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Question:

Suppose that you have two different (factored) preconditioners for a symmetric positive definite matrix $A$: $$A \approx B^TB$$ and $$A \approx C^TC,$$ where the inverses of the factors $B, B^T, C, C^T$ are easy to apply.

When is it possible to use information from both $B$ and $C$ to build a better preconditioner than either $B$ or $C$ alone?

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You can use additive

$$ P_a^{-1} x = (B^T B)^{-1} x + (C^T C)^{-1} x, $$

multiplicative

$$ P_m^{-1} x = (B^T B)^{-1} x + (C^T C)^{-1} \Big(x - A (B^T B)^{-1} x \Big), $$

or symmetric multiplicative. Methods of this class are available in PETSc using PCCOMPOSITE in PETSc. For example,

petsc/src/ksp/ksp/examples/tutorials$ ./ex2 -m 100 -n 100 -ksp_monitor \ -pc_type composite -pc_composite_type multiplicative \ -pc_composite_pcs ilu,gamg 0 KSP Residual norm 7.088415699389e+01 1 KSP Residual norm 1.271768323411e+01 2 KSP Residual norm 1.529853612054e+00 3 KSP Residual norm 1.214841683459e-01 4 KSP Residual norm 8.341606406485e-03 5 KSP Residual norm 6.471990946051e-04 6 KSP Residual norm 8.082672366030e-05 7 KSP Residual norm 6.111138513482e-06 Norm of error 6.93786e-06 iterations 7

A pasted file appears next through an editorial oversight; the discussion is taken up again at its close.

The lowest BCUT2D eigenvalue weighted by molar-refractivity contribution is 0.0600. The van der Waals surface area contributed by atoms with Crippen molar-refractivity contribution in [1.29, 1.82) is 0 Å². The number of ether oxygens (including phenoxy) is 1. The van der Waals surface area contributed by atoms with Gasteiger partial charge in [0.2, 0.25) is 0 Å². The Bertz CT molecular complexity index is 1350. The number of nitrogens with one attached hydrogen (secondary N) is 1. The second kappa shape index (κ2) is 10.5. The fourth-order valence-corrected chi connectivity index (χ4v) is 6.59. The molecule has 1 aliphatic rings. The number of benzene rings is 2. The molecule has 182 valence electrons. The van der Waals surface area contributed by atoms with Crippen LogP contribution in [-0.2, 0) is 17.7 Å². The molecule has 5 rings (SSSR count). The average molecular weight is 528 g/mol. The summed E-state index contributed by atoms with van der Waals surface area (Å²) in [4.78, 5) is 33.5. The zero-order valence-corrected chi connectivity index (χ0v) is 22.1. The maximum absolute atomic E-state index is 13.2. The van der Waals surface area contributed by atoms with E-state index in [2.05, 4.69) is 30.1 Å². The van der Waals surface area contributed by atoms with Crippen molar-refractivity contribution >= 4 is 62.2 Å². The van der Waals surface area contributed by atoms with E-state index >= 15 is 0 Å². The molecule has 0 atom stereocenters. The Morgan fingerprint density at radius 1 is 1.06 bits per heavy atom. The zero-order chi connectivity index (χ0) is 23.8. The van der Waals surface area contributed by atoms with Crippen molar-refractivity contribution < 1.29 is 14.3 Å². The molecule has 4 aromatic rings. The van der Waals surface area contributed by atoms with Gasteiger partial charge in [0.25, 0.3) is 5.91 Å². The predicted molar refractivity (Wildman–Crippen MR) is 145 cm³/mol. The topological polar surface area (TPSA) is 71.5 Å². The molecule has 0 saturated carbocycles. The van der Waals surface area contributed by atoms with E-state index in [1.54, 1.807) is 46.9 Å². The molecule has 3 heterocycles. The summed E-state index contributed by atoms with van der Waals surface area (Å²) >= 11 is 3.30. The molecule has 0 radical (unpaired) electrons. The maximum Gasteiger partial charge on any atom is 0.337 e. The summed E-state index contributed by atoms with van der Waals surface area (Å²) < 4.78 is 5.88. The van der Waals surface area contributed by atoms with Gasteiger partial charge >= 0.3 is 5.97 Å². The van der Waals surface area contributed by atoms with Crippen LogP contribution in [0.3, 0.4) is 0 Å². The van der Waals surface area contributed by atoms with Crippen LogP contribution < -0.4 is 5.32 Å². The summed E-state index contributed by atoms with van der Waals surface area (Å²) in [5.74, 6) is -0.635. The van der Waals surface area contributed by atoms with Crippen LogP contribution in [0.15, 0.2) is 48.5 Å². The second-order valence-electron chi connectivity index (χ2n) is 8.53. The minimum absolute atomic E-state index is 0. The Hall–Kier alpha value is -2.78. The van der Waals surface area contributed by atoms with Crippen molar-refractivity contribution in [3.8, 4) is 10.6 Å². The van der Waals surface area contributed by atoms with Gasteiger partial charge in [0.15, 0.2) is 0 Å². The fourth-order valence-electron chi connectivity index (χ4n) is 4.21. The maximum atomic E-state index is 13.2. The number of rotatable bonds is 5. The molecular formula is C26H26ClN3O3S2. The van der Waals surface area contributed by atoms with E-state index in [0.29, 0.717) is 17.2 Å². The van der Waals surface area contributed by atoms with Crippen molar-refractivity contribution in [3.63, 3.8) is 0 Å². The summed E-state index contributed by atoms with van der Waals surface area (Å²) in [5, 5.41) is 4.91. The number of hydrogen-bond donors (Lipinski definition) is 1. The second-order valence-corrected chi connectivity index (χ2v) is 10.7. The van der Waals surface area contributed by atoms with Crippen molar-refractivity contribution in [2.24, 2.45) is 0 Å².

The users manual has a section on "Combining Preconditioners".

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  • $\begingroup$ Excellent, thank you! Are you aware of any theory or papers that discuss the conditions under which these combinations would be effective or innefective, or is it just pretty much trial and error? $\endgroup$ – Nick Alger Feb 23 '14 at 17:30
  • $\begingroup$ As with all preconditioning, the analysis is in terms of the spectrum of a preconditioned operator, often expressed via a generalized eigenvalue problem. Intuitively, if each preconditioner target different processes or different parts of the spectrum, the intent of combination is to correct both parts. Most successful approaches of this class are based on subspace correction, which includes multigrid, domain decomposition, and field splitting (literature for each). PETSc has more specialized preconditioners to expose parallelism or to reuse intermediate results in these cases. $\endgroup$ – Jed Brown Feb 23 '14 at 19:42
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In addition to Jed's excellent answer, a method I've found recently is to switch between the preconditioners every other step in flexible GMRES (FGMRES), as is done, for example, in

Tezduyar, T. E., et al. "A new mixed preconditioning method for finite element computations." Computer Methods in Applied Mechanics and Engineering 99.1 (1992): 27-42. http://repository.ias.ac.in/24680/1/320.pdf

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